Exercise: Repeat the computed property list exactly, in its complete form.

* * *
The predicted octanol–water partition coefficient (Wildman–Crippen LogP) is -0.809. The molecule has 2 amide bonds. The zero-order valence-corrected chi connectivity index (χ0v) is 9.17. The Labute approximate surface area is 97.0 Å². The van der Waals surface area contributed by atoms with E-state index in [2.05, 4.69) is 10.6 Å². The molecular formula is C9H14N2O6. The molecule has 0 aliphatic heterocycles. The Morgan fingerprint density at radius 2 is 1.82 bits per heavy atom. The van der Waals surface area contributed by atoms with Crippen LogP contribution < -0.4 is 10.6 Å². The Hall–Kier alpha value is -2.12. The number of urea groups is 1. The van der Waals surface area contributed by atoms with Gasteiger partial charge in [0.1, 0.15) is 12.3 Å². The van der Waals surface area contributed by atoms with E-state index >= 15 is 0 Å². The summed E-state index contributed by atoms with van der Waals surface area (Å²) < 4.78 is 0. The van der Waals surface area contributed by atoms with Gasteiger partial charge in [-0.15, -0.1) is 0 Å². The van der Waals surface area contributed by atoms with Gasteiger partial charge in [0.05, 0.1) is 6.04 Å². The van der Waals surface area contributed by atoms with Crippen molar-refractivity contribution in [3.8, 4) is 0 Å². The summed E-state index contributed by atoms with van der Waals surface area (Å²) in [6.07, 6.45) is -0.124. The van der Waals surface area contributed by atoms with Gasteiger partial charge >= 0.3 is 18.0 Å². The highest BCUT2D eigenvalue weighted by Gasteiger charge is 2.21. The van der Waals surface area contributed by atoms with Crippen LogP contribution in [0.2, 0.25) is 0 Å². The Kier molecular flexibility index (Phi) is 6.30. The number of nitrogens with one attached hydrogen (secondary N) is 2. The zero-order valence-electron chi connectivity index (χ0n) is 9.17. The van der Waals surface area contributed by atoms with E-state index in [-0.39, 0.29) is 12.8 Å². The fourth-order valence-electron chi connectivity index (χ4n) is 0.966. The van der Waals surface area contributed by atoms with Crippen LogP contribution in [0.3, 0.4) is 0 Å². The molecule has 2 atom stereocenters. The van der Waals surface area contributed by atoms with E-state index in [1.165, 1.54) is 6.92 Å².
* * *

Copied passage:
The predicted octanol–water partition coefficient (Wildman–Crippen LogP) is -0.809. The molecule has 2 amide bonds. The zero-order valence-corrected chi connectivity index (χ0v) is 9.17. The Labute approximate surface area is 97.0 Å². The van der Waals surface area contributed by atoms with E-state index in [2.05, 4.69) is 10.6 Å². The molecular formula is C9H14N2O6. The molecule has 0 aliphatic heterocycles. The Morgan fingerprint density at radius 2 is 1.82 bits per heavy atom. The van der Waals surface area contributed by atoms with Crippen LogP contribution < -0.4 is 10.6 Å². The Hall–Kier alpha value is -2.12. The number of urea groups is 1. The van der Waals surface area contributed by atoms with Gasteiger partial charge in [0.1, 0.15) is 12.3 Å². The van der Waals surface area contributed by atoms with E-state index >= 15 is 0 Å². The summed E-state index contributed by atoms with van der Waals surface area (Å²) < 4.78 is 0. The van der Waals surface area contributed by atoms with Gasteiger partial charge in [-0.15, -0.1) is 0 Å². The van der Waals surface area contributed by atoms with Gasteiger partial charge in [0.05, 0.1) is 6.04 Å². The van der Waals surface area contributed by atoms with Crippen molar-refractivity contribution in [3.8, 4) is 0 Å². The summed E-state index contributed by atoms with van der Waals surface area (Å²) in [6.07, 6.45) is -0.124. The van der Waals surface area contributed by atoms with Gasteiger partial charge >= 0.3 is 18.0 Å². The highest BCUT2D eigenvalue weighted by Gasteiger charge is 2.21. The van der Waals surface area contributed by atoms with Crippen LogP contribution in [0.2, 0.25) is 0 Å². The Kier molecular flexibility index (Phi) is 6.30. The number of nitrogens with one attached hydrogen (secondary N) is 2. The zero-order valence-electron chi connectivity index (χ0n) is 9.17. The van der Waals surface area contributed by atoms with E-state index in [-0.39, 0.29) is 12.8 Å². The fourth-order valence-electron chi connectivity index (χ4n) is 0.966. The van der Waals surface area contributed by atoms with Crippen LogP contribution in [0.3, 0.4) is 0 Å². The molecule has 2 atom stereocenters. The van der Waals surface area contributed by atoms with E-state index in [1.165, 1.54) is 6.92 Å².